The New York Times: Voter Profiles for Bloomberg Went Beyond Ethnic Labels
Published: November 15, 2005
Throughout this year’s mayoral campaign, Mayor Michael R. Bloomberg’s spending records included something called “voter list development.” It looked ominous to Democrats – especially as Mr. Bloomberg poured millions into it.
Lists like this usually include voters’ personal data – the magazines they buy, the cars they drive, their political affiliations. But as the cost of compiling Mr. Bloomberg’s list inched up toward $10 million, not even aides to President Bush, who perfected this sort of voter identification last year, could figure out where the money was going.
Now, speaking publicly for the first time about the behind-the-scenes details of their campaign – one of the most expensive in New York City history – Mr. Bloomberg’s aides have explained the mystery: rather than trying to read the tea leaves of public records to figure out voters’ tastes and leanings, they had the money to simply call and ask about them directly. They called hundreds of thousands of New Yorkers in what top strategists in both the Republican and Democratic Parties said was one of the most ambitious pollings of an electorate ever undertaken.
They stored the answers in a vast computerized database to develop sophisticated psychological portraits of city voters – identifying eight never-before-identified voting blocs based on people’s shared everyday interests and concerns, not on their broader racial, cultural or ideological differences, aides said in interviews in the last few days.
The extensive polling gave Mr. Bloomberg’s campaign a deep understanding of the city’s voters, and allowed it to tailor mailings, electronic messages and prerecorded telephone calls to voters’ specific interests as never before, aides said.
“We sat down in February and said we wanted to do this campaign differently, we wanted to unify the city by looking at people who had common beliefs,” said Kevin Sheekey, Mr. Bloomberg’s campaign manager. “We were not going to classify them by party or race; it was thought-based.”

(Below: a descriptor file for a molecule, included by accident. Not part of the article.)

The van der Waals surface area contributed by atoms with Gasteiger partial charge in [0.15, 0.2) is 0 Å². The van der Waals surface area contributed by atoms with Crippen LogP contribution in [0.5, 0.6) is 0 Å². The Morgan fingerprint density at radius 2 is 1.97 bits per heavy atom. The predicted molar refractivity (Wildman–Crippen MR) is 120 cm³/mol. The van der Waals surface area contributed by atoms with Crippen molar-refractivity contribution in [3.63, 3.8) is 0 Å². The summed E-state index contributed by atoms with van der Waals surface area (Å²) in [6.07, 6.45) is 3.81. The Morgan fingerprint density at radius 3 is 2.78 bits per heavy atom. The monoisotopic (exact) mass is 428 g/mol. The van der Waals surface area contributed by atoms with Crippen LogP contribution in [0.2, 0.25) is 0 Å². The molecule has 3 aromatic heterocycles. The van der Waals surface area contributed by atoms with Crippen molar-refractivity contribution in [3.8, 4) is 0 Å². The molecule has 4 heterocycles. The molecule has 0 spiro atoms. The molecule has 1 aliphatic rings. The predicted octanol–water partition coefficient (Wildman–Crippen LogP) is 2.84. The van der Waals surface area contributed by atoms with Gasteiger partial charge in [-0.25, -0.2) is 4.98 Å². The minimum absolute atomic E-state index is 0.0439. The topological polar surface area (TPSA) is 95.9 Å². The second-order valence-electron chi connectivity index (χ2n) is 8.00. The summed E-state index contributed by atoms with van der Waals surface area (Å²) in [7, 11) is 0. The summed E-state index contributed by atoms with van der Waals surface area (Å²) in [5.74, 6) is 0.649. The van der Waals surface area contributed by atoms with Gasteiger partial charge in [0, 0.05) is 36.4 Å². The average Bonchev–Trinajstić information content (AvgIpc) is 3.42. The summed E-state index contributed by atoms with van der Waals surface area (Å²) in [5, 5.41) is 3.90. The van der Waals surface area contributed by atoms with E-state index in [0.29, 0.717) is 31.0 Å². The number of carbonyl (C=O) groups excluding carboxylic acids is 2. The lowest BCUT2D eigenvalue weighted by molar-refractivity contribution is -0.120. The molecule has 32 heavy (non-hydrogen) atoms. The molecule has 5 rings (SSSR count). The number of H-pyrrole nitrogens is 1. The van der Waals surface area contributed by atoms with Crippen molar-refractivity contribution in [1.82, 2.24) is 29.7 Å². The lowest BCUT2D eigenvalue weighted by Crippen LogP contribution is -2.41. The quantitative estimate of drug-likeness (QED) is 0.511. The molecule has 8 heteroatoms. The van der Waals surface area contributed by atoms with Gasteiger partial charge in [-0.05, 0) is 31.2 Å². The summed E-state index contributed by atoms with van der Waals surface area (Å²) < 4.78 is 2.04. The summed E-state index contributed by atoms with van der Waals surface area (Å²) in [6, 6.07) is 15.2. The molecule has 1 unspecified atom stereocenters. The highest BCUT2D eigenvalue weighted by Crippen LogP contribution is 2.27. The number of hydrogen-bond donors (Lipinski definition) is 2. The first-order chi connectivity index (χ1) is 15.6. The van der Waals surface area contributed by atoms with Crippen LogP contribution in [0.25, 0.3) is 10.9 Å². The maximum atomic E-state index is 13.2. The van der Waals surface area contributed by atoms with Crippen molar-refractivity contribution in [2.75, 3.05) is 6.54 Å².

With these new, multiethnic “thought-based” groups in hand, Mr. Bloomberg’s aides said they were able to transcend the traditional political fault lines of race, party and class that have been so crucial to city elections of the past, in the process developing a new model for running elections. This model, they maintain, could just as easily transcend the differences between red and blue states nationally in 2008. (The firm that created the system, Penn, Schoen & Berland, has Senator Hillary Rodham Clinton as a client, and created embryonic versions of it for President Bill Clinton in 1996 and for Mr. Bloomberg in 2001.)
Among the groups were these:
FANS, or “Fearful and Anxious New Yorkers”: described as mostly lower- and lower-middle-income New Yorkers of all races whose lives are “utterly dependent on New York surviving.” They rely heavily upon the city’s social services, and, perhaps working as janitors or in the airports, they depend for their livelihoods on the city’s remaining financially stable and free from attack. “They were motivated by what I call security, broadly speaking,” said Douglas E. Schoen, who devised the database with his business partner, Mike Berland. “They do not just fear crime, they do not just fear another terror attack; it’s, ‘How do I keep my life secure in an uncertain time?’ ” These voters, many of them members of minorities, received messages that emphasized Mr. Bloomberg’s record in fighting crime and combating terrorism, as well as his record on job creation and health care.
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